THE surreal landscape of Lewis Carroll’s Through the Looking-Glass has Alice wondering what the world is like on the other side of a mirror.
To her surprise, Alice is able to pass into a fantastic astral world and experience an alternate existence.
A puzzled Alice discovers a book with looking-glass poetry called “Jabberwocky,” which she can read only by holding it up to a mirror.
To Theosophical students, Carroll’s imaginative invention is an unambiguous reminder of “the astral light” of occultism, a universal storage drive where original images of all things are seen in reverse of their visible projections on our terrestrial plane.
In 1871, mediumship and table-tipping were all the rage, detailed in Mitch Horowitz’s recent book Occult America. Understandably, Carroll’s sequel to Alice in Wonderland was wildly popular at the time.
Clairvoyance and psychic powers have always fascinated the public. But then, as now, they were considered nonsensical by mainstream scientists.
“Why, sometimes I’ve believed as many as six impossible things before breakfast,” the White Queen confides to Alice.
Once of interest only to ghost-hunters, and the derided science of parapsychology, “The Big 5”: Precognition, Telepathy, Clairvoyance, Psychokinesis and Healing (known collectively as “psi”), are now being noticed by the rank-and-file psychological and neuroscience community.
It touched lives as disparate as those of Frederick Douglass, Franklin Roosevelt, and Mary Todd Lincoln—who once convinced her husband, Abe, to host a séance in the White House. Americans all, they were among the famous figures whose paths intertwined with the mystical and esoteric movement broadly known as the occult.
Dutch filmmaker, Renée Scheltema, has come out with a documentary on parapsychology. Colleague and longtime psychic researcher, Charles Tart, author of The End of Materialism, reviewed the film:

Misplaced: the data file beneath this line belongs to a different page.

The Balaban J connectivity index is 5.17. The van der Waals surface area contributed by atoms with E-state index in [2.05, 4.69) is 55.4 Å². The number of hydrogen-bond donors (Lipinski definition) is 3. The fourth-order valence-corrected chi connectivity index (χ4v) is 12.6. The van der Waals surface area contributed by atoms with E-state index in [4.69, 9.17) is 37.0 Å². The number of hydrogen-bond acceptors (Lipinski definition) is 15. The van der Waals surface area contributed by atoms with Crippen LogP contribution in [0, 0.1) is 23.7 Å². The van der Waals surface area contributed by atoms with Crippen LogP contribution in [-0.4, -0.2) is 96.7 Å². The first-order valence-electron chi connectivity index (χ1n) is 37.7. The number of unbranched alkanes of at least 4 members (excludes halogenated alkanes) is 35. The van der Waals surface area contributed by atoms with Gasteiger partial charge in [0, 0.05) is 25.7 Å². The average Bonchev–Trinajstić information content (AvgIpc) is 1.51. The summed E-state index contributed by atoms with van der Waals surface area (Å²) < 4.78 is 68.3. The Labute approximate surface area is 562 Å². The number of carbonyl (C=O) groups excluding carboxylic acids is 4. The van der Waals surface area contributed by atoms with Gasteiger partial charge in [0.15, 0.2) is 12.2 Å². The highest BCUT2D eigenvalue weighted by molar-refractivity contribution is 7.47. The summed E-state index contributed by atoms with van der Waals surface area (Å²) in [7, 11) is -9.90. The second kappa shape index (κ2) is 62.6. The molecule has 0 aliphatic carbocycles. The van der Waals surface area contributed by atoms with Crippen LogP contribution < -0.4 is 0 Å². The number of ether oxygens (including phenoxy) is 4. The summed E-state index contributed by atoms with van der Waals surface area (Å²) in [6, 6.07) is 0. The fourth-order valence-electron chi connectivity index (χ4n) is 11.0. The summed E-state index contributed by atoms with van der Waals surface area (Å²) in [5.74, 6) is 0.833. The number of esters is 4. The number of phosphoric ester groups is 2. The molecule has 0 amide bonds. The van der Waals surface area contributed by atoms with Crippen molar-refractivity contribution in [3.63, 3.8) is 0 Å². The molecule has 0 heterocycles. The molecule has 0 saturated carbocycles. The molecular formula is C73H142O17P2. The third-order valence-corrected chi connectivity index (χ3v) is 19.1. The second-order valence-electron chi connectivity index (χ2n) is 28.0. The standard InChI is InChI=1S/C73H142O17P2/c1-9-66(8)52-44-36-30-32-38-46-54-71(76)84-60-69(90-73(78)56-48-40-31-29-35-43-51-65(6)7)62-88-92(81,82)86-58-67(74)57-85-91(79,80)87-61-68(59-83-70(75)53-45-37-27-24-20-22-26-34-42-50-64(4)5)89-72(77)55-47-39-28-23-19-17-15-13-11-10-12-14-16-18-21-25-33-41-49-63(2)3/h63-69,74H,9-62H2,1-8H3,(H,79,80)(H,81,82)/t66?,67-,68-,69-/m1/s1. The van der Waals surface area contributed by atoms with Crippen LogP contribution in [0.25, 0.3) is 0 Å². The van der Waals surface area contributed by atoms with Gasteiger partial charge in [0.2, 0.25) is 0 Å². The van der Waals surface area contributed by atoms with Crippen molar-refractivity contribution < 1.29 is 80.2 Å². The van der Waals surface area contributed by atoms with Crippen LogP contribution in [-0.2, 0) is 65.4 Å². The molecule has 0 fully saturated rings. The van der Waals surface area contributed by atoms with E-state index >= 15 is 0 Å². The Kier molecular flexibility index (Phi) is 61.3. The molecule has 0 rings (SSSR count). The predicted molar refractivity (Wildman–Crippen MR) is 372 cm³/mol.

“I finally saw the result of Renée’s efforts, a DVD of her talented efforts the film Something Unknown Is Doing We Don’t Know What, and I’m very pleased.
“This is probably the best educational film on parapsychology and its implications that has ever been made. If you want to see and hear many of the most creative scientists doing research in this area, and find out what we know
“I can’t recommend
this film more highly!”
Located in Guildford’s Castle Grounds in a walled garden behind the bowling green, the sculpture of Alice is near the house that Lewis Carroll rented, and was created by sculptor Jeanne Argent.
Lewis Carroll (1832-1898) was in real life the Oxford Mathematics Lecturer (1855-81), the Rev. Charles Lutwidge Dodgson, or to his many young friends who knew him personally, Mr. Dodgson.
Found in Translation
“In dealing with the dicta of psychics and mediums, it must always be remembered,” H. P. Blavatsky wrote, that “they translate automatically and unconsciously their experiences.” On any plane of consciousness, she says, they “are always translated
…into the language and experience of our normal physical plane.”
Former astronaut Dr. Edgar Mitchell describes his experience in this excerpt from Renée Scheltema’s visionary film Something Unknown is Doing We Don’t Know What.